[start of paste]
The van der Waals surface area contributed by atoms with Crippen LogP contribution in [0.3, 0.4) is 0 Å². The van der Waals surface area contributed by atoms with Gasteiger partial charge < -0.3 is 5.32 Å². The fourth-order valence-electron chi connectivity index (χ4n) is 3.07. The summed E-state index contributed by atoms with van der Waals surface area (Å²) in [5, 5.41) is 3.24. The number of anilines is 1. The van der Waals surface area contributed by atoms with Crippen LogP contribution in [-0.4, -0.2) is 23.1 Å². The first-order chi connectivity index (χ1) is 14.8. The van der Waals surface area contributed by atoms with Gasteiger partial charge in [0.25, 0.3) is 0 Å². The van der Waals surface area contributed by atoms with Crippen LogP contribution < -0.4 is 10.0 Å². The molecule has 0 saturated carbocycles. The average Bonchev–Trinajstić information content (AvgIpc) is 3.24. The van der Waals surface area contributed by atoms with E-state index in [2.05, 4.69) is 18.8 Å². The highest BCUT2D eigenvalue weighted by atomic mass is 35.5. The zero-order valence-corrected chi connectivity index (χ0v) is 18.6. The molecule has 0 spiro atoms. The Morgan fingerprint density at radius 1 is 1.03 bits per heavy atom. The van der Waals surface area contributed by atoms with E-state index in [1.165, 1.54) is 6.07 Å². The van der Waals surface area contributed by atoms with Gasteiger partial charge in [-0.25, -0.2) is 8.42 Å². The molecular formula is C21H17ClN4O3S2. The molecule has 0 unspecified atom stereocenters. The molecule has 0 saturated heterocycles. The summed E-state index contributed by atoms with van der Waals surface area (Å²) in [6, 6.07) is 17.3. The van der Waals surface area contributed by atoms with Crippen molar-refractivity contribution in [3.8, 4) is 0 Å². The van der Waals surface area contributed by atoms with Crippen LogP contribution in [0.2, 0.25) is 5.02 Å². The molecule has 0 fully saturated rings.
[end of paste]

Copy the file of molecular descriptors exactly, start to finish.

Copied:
The van der Waals surface area contributed by atoms with Crippen LogP contribution in [0.3, 0.4) is 0 Å². The van der Waals surface area contributed by atoms with Gasteiger partial charge < -0.3 is 5.32 Å². The fourth-order valence-electron chi connectivity index (χ4n) is 3.07. The summed E-state index contributed by atoms with van der Waals surface area (Å²) in [5, 5.41) is 3.24. The number of anilines is 1. The van der Waals surface area contributed by atoms with Crippen LogP contribution in [-0.4, -0.2) is 23.1 Å². The first-order chi connectivity index (χ1) is 14.8. The van der Waals surface area contributed by atoms with Gasteiger partial charge in [0.25, 0.3) is 0 Å². The van der Waals surface area contributed by atoms with Crippen LogP contribution < -0.4 is 10.0 Å². The molecule has 0 saturated carbocycles. The average Bonchev–Trinajstić information content (AvgIpc) is 3.24. The van der Waals surface area contributed by atoms with E-state index in [2.05, 4.69) is 18.8 Å². The highest BCUT2D eigenvalue weighted by atomic mass is 35.5. The zero-order valence-corrected chi connectivity index (χ0v) is 18.6. The molecule has 0 spiro atoms. The Morgan fingerprint density at radius 1 is 1.03 bits per heavy atom. The van der Waals surface area contributed by atoms with E-state index in [1.165, 1.54) is 6.07 Å². The van der Waals surface area contributed by atoms with Gasteiger partial charge in [-0.25, -0.2) is 8.42 Å². The molecular formula is C21H17ClN4O3S2. The molecule has 0 unspecified atom stereocenters. The molecule has 0 saturated heterocycles. The summed E-state index contributed by atoms with van der Waals surface area (Å²) in [6, 6.07) is 17.3. The van der Waals surface area contributed by atoms with Crippen molar-refractivity contribution in [3.8, 4) is 0 Å². The van der Waals surface area contributed by atoms with Crippen LogP contribution in [0.2, 0.25) is 5.02 Å². The molecule has 0 fully saturated rings.